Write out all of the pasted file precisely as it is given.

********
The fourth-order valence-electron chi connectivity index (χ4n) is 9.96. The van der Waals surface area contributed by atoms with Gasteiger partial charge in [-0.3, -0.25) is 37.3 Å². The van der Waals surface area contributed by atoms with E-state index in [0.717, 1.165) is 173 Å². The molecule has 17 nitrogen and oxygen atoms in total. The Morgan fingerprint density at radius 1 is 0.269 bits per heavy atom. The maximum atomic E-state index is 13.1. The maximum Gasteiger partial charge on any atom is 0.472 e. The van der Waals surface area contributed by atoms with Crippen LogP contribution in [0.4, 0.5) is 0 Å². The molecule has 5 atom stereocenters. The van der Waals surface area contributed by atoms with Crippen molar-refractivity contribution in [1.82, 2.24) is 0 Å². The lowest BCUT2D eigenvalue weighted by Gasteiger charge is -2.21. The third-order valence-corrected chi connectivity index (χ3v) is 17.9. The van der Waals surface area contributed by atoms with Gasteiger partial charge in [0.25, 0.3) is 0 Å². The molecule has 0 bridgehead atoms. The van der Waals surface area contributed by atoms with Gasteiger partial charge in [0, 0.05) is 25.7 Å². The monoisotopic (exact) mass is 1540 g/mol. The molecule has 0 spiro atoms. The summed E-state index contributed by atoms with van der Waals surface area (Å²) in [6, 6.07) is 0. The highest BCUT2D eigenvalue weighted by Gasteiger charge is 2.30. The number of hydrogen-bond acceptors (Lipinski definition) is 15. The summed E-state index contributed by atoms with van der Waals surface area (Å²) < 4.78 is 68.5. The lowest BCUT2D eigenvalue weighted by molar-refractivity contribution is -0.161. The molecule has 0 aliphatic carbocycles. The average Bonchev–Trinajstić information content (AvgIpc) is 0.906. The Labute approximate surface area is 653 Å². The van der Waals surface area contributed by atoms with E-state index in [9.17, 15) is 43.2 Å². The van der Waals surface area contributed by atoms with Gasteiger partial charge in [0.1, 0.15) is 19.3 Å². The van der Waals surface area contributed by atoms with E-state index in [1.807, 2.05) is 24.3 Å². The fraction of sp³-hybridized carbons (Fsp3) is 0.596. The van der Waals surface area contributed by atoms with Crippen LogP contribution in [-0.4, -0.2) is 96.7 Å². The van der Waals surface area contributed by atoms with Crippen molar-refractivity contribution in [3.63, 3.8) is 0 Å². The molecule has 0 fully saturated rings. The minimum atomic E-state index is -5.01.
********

The fourth-order valence-electron chi connectivity index (χ4n) is 9.96. The van der Waals surface area contributed by atoms with Gasteiger partial charge in [-0.3, -0.25) is 37.3 Å². The van der Waals surface area contributed by atoms with E-state index in [0.717, 1.165) is 173 Å². The molecule has 17 nitrogen and oxygen atoms in total. The Morgan fingerprint density at radius 1 is 0.269 bits per heavy atom. The maximum atomic E-state index is 13.1. The maximum Gasteiger partial charge on any atom is 0.472 e. The van der Waals surface area contributed by atoms with Crippen LogP contribution in [0.4, 0.5) is 0 Å². The molecule has 5 atom stereocenters. The van der Waals surface area contributed by atoms with Crippen molar-refractivity contribution in [1.82, 2.24) is 0 Å². The lowest BCUT2D eigenvalue weighted by Gasteiger charge is -2.21. The third-order valence-corrected chi connectivity index (χ3v) is 17.9. The van der Waals surface area contributed by atoms with Gasteiger partial charge in [0.25, 0.3) is 0 Å². The molecule has 0 bridgehead atoms. The van der Waals surface area contributed by atoms with Gasteiger partial charge in [0, 0.05) is 25.7 Å². The monoisotopic (exact) mass is 1540 g/mol. The molecule has 0 spiro atoms. The summed E-state index contributed by atoms with van der Waals surface area (Å²) in [6, 6.07) is 0. The highest BCUT2D eigenvalue weighted by Gasteiger charge is 2.30. The number of hydrogen-bond acceptors (Lipinski definition) is 15. The summed E-state index contributed by atoms with van der Waals surface area (Å²) < 4.78 is 68.5. The lowest BCUT2D eigenvalue weighted by molar-refractivity contribution is -0.161. The molecule has 0 aliphatic carbocycles. The average Bonchev–Trinajstić information content (AvgIpc) is 0.906. The Labute approximate surface area is 653 Å². The van der Waals surface area contributed by atoms with E-state index in [9.17, 15) is 43.2 Å². The van der Waals surface area contributed by atoms with Gasteiger partial charge in [0.1, 0.15) is 19.3 Å². The van der Waals surface area contributed by atoms with E-state index in [1.807, 2.05) is 24.3 Å². The fraction of sp³-hybridized carbons (Fsp3) is 0.596. The van der Waals surface area contributed by atoms with Crippen LogP contribution in [-0.4, -0.2) is 96.7 Å². The van der Waals surface area contributed by atoms with Crippen molar-refractivity contribution in [3.63, 3.8) is 0 Å². The molecule has 0 fully saturated rings. The minimum atomic E-state index is -5.01.